Monday, May 4, 2015

Report: Pennsylvania Subsidizes Poverty Wages at Nursing Homes

Dan Heyman, Public News Service (PA)

PHOTO: A study of state nursing home workers has found many don’t make enough to live on, and they have to rely on outside income including public assistance. Picture courtesy of the Service Employees International Union.
PHOTO: A study of state nursing home workers has found many don’t make enough to live on, and they have to rely on outside income including public assistance. Picture courtesy of the Service Employees International Union.
HARRISBURG, Pa. - According to a new study, Pennsylvania taxpayers are essentially paying twice for some poverty wages at state nursing homes.

Stephen Herzenberg, executive director with the Keystone Research Center, says their new study found the private nursing home industry pays nurses' aids and kitchen and janitorial workers below what is a living wage for even a small family in almost every part of the state.

He says the wages are so low, that public safety-net programs act as a hidden subsidy for a for-profit industry.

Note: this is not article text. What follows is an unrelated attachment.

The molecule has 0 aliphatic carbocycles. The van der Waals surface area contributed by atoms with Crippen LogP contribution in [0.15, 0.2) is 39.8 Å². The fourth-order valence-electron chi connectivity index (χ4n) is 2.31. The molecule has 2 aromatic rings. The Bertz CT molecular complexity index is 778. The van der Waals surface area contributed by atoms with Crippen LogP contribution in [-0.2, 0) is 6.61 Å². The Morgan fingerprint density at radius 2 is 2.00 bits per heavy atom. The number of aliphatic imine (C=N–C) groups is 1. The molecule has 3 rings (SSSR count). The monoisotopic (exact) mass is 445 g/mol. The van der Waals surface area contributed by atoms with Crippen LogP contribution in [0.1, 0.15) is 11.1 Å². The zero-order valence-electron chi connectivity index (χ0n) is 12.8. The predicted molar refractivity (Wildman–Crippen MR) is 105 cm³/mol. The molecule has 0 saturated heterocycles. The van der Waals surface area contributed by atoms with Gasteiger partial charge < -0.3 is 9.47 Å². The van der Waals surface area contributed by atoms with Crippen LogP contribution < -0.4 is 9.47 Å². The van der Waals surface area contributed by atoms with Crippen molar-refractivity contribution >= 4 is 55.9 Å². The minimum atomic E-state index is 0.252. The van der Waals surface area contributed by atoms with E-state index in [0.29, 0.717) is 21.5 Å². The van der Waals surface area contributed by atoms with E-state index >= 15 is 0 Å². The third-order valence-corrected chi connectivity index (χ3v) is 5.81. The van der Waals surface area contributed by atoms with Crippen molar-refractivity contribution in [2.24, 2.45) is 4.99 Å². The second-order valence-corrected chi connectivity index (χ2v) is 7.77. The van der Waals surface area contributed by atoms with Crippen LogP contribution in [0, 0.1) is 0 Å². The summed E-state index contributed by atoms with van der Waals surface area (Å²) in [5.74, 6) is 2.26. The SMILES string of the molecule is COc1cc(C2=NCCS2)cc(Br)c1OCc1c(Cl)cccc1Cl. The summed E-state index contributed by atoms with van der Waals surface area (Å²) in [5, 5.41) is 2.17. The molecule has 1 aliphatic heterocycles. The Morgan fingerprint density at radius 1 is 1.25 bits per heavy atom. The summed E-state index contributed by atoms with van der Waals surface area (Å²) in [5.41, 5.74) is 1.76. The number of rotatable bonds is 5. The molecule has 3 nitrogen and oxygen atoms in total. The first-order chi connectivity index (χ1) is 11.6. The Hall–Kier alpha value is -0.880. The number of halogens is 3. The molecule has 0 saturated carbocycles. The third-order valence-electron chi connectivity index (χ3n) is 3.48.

"Nursing homes get over two thirds of their money from the taxpayer," says Herzenberg. "And the taxpayer gets hit a second time because so many nursing home workers have to rely on public assistance."

The report is titled, "Double Trouble: Taxpayer-Subsidized Low-Wage Jobs in Pennsylvania Nursing Homes." It says aids average $13 an hour and support workers get $10 to $11. Herzenberg says more than half the workers surveyed said it wasn't enough to live on and they had to have other work or take public assistance.

He says a minimum starting wage of $15 per hour would improve care by reducing stress and turnover. Plus he says it would actually create jobs, because those workers would generate more consumer demand, while reducing the need for public assistance.

"It would benefit nearly 50,000 Pennsylvania workers," says Herzenberg. "While improving the quality of care and the good news is you get some of that money back."

Herzenberg says an industry that pays CEOs as much as 600 times what the front line caregivers make can afford to raise wages. Plus, he says the raises might actually pay off for the company in the long-run.

"Each time someone quits in a nursing home and they have to find a new worker, it costs an estimated $3,500, so you'd have a lot of savings from reduced turnover," he says.

Nursing home corporations say the low wages help them keep costs down, but Herzenberg says wages represent a small portion of costs.

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